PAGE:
It is funny the perceptions you get in the habit of having and the things that they can lead you to feel and think.
My wife and I were going to bed the other night and she said I was looking good and that she liked me more now that I had put a bit of weight back on. Her saying this was a bit of a shock to me because I have been quite conscious of the weight that I have put on since I stopped training so much.
Since I stopped training for triathlon I have put on about 10 kg and I am about 13kg more than my race weight used to be. As an athletes who used to mildly obsess about weight and body fat, those numbers are a bit frustrating, but what the conversation with my wife demonstrated to me is that a large part of that frustration is due to my perception.
It made me think more about the almost obsessive approach that a lot of athletes have to weight. It is a bit of a fine line because in sports like cycling, running and triathlon weight and body fat can have significant impacts on performance. Generally the lighter you can be for a given power output the faster you will go. I think some athletes take this a bit too far, really pushing down into unhealthy levels of weight loss including muscle, but it can't be denied that at the pointy end of the sport, reducing your body fat plays a part in your performance.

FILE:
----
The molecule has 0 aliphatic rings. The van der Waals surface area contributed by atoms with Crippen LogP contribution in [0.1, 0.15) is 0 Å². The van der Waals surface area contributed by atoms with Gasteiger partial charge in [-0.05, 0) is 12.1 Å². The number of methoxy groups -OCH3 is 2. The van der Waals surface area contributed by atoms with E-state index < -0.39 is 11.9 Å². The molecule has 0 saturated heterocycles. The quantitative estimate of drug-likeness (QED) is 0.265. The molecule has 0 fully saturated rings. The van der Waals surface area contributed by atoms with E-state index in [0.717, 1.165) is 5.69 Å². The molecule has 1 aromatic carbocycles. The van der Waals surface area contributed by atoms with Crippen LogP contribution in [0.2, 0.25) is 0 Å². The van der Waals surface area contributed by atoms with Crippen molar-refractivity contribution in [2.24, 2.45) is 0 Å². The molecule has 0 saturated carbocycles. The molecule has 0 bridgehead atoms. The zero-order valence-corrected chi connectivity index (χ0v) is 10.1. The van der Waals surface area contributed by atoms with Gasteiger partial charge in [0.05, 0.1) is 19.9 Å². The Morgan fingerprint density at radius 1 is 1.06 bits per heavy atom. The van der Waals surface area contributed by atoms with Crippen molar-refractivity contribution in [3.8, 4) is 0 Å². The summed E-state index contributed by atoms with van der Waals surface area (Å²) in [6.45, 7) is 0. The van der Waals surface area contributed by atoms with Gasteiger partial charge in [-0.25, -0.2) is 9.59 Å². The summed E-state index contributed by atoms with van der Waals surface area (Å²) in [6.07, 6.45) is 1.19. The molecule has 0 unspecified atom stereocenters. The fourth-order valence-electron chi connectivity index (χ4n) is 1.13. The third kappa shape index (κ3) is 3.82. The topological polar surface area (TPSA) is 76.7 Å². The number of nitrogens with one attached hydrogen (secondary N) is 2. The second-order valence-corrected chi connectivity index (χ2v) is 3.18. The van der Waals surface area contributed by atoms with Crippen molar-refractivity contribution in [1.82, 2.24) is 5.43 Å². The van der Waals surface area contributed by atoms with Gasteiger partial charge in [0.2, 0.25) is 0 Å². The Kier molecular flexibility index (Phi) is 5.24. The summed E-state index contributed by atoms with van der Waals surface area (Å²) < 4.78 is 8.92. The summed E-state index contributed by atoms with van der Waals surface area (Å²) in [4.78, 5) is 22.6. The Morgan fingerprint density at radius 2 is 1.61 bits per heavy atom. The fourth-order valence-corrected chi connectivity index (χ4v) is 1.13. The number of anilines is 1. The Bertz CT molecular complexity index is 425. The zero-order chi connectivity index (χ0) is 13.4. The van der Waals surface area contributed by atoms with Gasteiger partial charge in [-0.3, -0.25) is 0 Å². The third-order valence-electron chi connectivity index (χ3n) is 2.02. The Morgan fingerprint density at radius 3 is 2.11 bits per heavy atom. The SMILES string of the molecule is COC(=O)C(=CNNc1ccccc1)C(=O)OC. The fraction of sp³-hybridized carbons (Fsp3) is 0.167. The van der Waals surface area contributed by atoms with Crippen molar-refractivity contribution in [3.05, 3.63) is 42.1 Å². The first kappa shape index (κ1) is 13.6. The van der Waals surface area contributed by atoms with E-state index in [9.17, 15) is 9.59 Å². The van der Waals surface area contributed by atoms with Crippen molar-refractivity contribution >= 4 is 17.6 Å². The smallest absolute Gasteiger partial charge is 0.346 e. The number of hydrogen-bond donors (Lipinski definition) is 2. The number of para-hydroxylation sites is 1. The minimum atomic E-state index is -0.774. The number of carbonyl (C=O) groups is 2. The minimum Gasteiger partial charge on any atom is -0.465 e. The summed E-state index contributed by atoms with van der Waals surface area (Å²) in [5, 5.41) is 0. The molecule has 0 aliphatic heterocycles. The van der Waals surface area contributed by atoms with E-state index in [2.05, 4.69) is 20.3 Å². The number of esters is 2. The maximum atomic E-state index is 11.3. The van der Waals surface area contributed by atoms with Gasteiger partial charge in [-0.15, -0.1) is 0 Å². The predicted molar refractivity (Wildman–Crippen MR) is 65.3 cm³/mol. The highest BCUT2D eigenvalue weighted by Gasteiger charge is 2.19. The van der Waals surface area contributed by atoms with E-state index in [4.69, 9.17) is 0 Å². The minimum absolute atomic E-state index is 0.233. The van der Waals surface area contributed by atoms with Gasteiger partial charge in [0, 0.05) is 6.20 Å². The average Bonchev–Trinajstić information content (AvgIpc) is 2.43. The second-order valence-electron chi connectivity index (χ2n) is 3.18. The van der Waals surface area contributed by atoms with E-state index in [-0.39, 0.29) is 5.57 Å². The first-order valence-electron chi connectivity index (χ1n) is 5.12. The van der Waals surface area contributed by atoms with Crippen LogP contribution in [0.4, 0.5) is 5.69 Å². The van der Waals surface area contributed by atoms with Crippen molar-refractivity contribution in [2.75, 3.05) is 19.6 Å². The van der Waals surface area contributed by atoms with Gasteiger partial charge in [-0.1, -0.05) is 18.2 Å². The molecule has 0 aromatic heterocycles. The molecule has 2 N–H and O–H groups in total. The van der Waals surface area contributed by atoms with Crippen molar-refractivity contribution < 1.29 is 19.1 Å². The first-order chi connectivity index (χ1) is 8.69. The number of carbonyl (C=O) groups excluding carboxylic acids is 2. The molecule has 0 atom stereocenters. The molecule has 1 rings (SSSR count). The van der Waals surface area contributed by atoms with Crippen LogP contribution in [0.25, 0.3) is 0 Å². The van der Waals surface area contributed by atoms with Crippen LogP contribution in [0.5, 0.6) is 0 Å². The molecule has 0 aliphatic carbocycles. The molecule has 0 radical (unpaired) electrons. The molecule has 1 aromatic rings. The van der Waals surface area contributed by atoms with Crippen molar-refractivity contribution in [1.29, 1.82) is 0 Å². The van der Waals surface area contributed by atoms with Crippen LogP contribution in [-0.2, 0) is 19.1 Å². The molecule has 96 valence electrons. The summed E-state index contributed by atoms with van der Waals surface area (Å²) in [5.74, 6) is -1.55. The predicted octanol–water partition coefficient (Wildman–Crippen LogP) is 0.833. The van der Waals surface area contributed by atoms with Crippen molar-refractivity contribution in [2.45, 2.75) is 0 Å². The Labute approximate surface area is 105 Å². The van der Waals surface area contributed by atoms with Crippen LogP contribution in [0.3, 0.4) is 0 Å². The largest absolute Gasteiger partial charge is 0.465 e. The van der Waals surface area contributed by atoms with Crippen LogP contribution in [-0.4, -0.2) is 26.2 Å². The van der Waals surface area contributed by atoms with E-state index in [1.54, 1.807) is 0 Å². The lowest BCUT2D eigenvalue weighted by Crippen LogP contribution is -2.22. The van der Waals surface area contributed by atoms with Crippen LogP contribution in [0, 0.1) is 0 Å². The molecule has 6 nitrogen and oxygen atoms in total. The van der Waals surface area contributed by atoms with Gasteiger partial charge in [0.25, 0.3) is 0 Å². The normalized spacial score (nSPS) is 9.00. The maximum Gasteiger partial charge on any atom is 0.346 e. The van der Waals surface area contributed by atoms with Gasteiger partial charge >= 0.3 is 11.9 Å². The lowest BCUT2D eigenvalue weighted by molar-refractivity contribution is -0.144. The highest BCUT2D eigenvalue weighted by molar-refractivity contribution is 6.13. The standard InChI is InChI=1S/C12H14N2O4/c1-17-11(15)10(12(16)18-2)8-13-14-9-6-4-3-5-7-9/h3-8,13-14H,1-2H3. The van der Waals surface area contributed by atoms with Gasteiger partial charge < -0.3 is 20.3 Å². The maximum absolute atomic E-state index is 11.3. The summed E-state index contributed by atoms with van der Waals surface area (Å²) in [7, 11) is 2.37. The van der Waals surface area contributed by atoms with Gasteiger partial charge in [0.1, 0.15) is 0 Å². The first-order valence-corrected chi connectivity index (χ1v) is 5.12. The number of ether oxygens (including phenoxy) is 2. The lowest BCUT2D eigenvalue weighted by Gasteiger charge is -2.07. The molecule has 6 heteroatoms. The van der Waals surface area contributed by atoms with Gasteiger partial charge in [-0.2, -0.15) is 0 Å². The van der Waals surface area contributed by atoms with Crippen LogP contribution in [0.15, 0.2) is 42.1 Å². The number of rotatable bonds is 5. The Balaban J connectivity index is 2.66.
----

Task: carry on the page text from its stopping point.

However, because body weight is a rather important topic for most athletes I think we can start to tie up a lot of our self worth in it. We start to have a particular image of ourselves in our mind and if we aren't meeting that image then we aren't feeling good about ourselves. Whether the image in our minds is a good or healthy weight for us, or whether we look good or not almost becomes irrelevant. For us that low body fat image in our mind is the only acceptable option, even if to others it makes us look like emancipated disaster survivors.
The conversation last night with my wife made me realise that perhaps I need to change my perception of what good looks like. I have been getting frustrated that I wouldn't be able to get down to the body weight that I had when I was racing, but what I hadn't thought of was that perhaps I shouldn't be anyway. I am not sure what my 'healthy' body weight is right now, I don't think it is my current 85kg, but I think I can also accept that it is no longer 72kg, I guess it is probably somewhere in between. Might be time for another visit to a nutritionist.